A visitor’s guide to the best things to do in York, England – top attractions, the best tour and free activities.
Last year, I spent a weekend in York. And quite honestly, it’s one of my favourite cities in England.
It’s got an old world charm while still offering the best of modern life. It’s quaint without being hokey, and has a whole load of interesting history. And also some cute dogs.
While I shared a daily rundown for both Saturday and Sunday at the time, it made sense to pull together a bit of a guide for anyone planning to visit York in the near (or not so near!) future. Quite a few of the paid attractions are free with a YorkPass, and if you’re considering this option, check out my post on whether a YorkPass is worth the money.
So for a run down on eight of the best things to do in York (according to me, and I’m always right) in one handy place…read on, my friends…
The first stop of our weekend in York; Clifford’s Tower is all that remains of the medieval York Castle – built by William the Conqueror. Perched on top of a hilly mound, the walkway around the top offers some pretty epic views of the city.
Inside, as well as the wall walk, you can learn a bit about the history of the castle – and play around with some toy swords, like the responsible adult that you are.
Clifford’s Tower, Tower Street, York, YO1 9SA
Opening times: 10am – 4pm (autumn/winter), 10am – 6pm (spring/summer)
Admission price: Adults £5.40; Children £3.20; Students & Seniors £4.90. Free with an English Heritage Membership or YorkPass.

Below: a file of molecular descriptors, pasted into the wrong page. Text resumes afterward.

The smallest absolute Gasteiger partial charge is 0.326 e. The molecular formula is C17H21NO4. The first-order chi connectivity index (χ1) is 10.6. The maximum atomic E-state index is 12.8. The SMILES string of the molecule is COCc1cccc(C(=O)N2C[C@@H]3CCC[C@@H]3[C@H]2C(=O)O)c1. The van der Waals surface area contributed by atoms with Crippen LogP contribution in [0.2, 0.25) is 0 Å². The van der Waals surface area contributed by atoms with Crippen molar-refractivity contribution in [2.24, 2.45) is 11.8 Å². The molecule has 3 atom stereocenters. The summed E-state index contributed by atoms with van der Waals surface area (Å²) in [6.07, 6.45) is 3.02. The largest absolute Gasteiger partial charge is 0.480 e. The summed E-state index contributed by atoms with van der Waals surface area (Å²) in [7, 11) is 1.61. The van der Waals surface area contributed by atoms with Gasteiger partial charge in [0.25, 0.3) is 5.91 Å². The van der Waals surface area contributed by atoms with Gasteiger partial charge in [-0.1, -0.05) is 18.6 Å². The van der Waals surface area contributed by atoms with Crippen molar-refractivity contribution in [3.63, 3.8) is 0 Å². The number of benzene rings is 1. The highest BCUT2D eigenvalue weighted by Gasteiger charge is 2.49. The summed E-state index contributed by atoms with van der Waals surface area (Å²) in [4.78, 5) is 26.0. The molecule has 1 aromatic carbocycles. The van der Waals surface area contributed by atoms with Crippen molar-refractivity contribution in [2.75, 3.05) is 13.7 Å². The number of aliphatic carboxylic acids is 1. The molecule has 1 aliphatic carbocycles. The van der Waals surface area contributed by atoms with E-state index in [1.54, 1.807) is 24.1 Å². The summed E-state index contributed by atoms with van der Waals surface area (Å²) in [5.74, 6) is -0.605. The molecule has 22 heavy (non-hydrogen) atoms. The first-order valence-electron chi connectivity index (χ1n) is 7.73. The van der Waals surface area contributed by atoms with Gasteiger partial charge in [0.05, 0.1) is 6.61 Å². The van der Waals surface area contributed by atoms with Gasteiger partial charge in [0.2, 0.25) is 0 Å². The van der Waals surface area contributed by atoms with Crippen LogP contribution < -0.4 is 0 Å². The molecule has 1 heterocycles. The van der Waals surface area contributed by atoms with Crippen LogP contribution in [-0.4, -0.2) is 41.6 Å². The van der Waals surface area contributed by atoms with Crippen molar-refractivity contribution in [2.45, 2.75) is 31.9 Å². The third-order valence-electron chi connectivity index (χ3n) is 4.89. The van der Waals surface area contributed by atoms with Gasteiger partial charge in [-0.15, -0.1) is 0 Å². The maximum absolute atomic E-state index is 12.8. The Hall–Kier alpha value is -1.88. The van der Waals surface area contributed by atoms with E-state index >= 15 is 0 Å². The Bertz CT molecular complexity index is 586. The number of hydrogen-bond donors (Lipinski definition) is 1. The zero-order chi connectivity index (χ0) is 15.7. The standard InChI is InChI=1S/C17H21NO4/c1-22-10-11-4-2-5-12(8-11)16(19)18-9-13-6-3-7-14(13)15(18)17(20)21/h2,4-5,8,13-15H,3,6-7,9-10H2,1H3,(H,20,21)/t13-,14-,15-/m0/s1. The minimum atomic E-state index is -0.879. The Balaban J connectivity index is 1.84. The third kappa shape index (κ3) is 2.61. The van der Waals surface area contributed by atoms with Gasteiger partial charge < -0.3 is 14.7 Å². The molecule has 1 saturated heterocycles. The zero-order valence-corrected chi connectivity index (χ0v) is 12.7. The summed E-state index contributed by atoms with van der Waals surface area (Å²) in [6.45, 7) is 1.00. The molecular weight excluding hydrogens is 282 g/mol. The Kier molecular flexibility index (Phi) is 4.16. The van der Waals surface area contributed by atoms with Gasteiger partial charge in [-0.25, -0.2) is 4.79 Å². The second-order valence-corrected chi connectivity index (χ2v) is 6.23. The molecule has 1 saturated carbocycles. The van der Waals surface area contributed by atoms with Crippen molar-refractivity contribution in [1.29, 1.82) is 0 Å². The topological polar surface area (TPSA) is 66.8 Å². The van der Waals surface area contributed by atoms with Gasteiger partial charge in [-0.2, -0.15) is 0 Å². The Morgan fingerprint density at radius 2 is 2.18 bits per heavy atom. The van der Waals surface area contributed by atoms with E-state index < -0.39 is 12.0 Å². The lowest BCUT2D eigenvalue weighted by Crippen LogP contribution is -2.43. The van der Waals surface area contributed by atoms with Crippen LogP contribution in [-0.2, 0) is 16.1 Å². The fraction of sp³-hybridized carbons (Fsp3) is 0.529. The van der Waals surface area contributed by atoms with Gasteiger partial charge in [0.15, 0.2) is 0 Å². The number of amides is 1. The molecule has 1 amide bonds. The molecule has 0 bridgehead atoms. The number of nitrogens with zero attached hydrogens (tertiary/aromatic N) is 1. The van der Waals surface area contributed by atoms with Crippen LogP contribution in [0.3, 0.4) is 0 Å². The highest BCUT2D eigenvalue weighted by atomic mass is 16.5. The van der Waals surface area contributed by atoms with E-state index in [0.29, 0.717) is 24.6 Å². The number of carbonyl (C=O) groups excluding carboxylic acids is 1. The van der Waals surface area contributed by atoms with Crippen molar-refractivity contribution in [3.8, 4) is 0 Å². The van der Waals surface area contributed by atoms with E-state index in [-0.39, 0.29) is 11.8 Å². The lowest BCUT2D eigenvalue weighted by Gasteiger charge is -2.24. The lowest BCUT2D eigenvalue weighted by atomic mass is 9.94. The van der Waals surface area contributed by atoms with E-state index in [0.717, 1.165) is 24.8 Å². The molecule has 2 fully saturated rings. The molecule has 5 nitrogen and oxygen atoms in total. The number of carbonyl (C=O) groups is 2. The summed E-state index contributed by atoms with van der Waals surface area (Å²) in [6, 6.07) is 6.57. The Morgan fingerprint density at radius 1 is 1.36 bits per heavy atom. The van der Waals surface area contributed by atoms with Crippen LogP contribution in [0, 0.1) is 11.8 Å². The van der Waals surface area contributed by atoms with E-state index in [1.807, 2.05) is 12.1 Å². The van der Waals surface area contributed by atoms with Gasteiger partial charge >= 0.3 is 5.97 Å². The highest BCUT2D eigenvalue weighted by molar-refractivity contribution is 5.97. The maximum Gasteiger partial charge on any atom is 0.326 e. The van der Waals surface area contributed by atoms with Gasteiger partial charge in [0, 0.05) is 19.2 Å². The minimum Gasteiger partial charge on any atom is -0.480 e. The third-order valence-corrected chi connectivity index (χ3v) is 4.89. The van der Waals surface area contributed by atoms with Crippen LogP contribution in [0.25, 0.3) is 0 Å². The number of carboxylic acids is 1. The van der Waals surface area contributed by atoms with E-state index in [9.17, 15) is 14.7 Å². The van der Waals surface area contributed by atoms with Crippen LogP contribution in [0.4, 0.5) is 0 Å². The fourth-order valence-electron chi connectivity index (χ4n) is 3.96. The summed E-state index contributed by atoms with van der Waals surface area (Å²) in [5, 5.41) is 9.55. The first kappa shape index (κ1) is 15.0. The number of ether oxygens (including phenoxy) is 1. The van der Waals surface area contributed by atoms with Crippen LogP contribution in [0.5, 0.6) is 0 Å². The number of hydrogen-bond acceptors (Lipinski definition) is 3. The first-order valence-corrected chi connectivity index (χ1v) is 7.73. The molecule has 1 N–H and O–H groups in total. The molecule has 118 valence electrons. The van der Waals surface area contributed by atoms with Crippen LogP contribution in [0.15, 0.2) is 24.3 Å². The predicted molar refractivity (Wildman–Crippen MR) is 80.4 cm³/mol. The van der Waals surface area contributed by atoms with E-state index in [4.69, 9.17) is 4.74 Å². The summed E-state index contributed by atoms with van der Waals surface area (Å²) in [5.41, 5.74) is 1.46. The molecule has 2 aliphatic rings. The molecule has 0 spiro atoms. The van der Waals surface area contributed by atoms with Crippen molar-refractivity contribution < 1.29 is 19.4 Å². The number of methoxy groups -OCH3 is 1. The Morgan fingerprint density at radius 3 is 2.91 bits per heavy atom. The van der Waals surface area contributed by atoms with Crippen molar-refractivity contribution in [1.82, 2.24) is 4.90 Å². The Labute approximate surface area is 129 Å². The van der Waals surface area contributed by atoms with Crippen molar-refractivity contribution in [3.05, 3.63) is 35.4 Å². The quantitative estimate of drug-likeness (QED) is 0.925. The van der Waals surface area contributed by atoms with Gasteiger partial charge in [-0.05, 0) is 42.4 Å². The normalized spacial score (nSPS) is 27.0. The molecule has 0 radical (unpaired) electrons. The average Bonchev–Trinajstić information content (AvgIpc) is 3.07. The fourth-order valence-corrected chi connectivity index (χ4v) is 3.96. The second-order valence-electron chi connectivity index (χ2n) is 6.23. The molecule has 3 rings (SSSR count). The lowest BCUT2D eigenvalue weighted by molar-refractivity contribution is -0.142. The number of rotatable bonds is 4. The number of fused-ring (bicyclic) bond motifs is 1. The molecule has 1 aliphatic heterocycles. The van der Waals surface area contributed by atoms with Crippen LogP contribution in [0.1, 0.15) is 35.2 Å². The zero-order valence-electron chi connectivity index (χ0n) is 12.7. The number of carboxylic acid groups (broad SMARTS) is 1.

A total must-visit! It’s that big ol’ cathedral that sits pretty in the centre of the city, and the inside is even more spectacular than the outside.
The site as a church dates back to the 4th century; but as a cathedral, York Minster was completed in 1472. Since then, much restoration work has taken place, and the level of intricate detail that can be found on every wall and ceiling is absolutely enthralling.
The Undercroft Museum is a fascinating look into the building and site’s history, and if you want some unbeatable city views, you can brave the 275-stair tower climb.
York Minster, Deangate, York YO1 7HH
Opening times: 9am – 4.30pm (Mon-Sat), 12.45 – 3pm (Sun).
Admission price: Minster Only: Adults £11; Children free with an adult; Students & Seniors £9. Free with a YorkPass. Minster & Tower: Adults £16; Children £5; Students & Seniors £14.
York’s Chocolate Story
If you like chocolate (which I definitely do…a lot), then this is an obvious one not to miss. York’s Chocolate Story takes you on a tour of the area’s history in chocolate making, telling lots of stories…and offering out plenty of tasty samples. Yesssss. The tour itself is really lively and informative, with fun, chocolate-obsessed guides. Uh, dream job, anyone?!
At the end of the tour, everything goes hands-on! You can make your own chocolate lollipops (which didn’t last long enough to come home as souvenirs…) and then watch a demonstration from a master chocolatier. Which, of course, meant MORE SAMPLES.
York’s Chocolate Story, King’s Square, York YO1 7LD
Opening times: 10am – 4pm
Admission price: Adults £12.50; Children £10; Students & Seniors £11.50. Free with a YorkPass.